CMS Requires Surgeon to Document Reason for Post-op Pain Block

-->December 9, 2016Billing & Compliance Alerts

    By Bellinger Moody, RHIA, CPC-I, CPC, CCP

    Prominent Anesthesia Healthcare Compliance Attorney David Vaughn of Vaughn & Associates had several clients who “expressed the difficulty in obtaining a surgeon’s order stating why the surgeon is referring a post-operative pain block to anesthesia.  As a result, in an attempt to get CMS to change its mind, Attorney Vaughn wrote Dr. Niles Rosen, Medical Director of the NCCI (National Correct Coding Initiative*), trying to persuade him “that a surgeon’s order was only necessary if the surgeon transferred the entire course of the post-op care to anesthesia, and not merely the post-op pain block”.  Dr. Rosen stated that he disagreed with his view, but agreed to refer his question to CMS.

    CMS responded that the NCCI instructions quoted above applies to “postoperative pain management services,” and concluded that, “it is the responsibility of the surgeon to document in the medical record the reason that he has referred to an anesthesiologist for assistance with postoperative pain management.”

    Chapter 2 of the National Correct Coding Initiative states, “Postoperative pain management services are generally provided by the surgeon who is reimbursed under a global payment policy related to the procedure and shall not be reported by the anesthesia practitioner unless separate, medically necessary services are required that cannot be rendered by the surgeon.  The surgeon is responsible to document in the medical record the reason care is being referred to the anesthesia practitioner.” This recent direct response from CMS further clarifies and underscores CMS’s position that the surgeon must document why he is requesting a post-op pain block from anesthesia.

    Attorney Vaughn’s final analysis of this response was that “this is utter nonsense since it assumes the anesthesiologists are either incompetent and can’t make that determination themselves, or alternatively, that they will defraud the government by ordering blocks where they are not medically necessary, neither of which is true”.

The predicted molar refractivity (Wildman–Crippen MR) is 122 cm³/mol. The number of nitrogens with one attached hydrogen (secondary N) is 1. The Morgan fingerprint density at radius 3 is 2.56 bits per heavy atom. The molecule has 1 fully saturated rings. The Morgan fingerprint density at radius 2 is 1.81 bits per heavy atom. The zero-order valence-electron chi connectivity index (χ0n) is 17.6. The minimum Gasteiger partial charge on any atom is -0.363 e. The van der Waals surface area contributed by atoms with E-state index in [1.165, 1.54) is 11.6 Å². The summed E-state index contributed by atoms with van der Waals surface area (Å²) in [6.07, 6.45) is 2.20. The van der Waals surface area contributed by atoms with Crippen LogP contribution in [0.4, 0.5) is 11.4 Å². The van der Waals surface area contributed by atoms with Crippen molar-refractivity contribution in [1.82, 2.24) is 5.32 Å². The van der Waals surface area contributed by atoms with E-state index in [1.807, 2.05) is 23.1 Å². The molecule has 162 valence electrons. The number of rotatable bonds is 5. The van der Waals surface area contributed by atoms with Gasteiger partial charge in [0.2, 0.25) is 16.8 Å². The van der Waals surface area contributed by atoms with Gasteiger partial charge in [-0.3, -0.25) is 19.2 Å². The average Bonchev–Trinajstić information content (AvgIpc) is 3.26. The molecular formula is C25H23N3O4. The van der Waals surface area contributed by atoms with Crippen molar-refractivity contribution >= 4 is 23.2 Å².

This response from CMS raises many questions – with the question of medical necessity being at the forefront – especially due to the fact that many surgeons are not even qualified to provide these services.  Will the Surgeon’s fee be reduced?  Will CMS recoup payments from anesthesia providers as a result of this recent statement?  Will CMS include this issue in the OIG Work Plan for 2018?  As you can see, there are a litany of questions that are raised here; however, we will be closely monitoring this issue in the months and years to come and will keep you abreast of developments in pain management billing and coding.

    Medac, Inc. handles all aspects of anesthesia and pain management billing and coding. Contact us today to find out how we can help your practice’s revenue cycle management.

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    The information presented herein reflects general information that is current as of the date it was first published.  In light of changes that may occur in the health care regulatory and compliance environments, the author’s presentation of this information might become outdated.  Please check with your individual legal and/or compliance advisor(s) prior to taking any significant actions based upon the information and advice presented.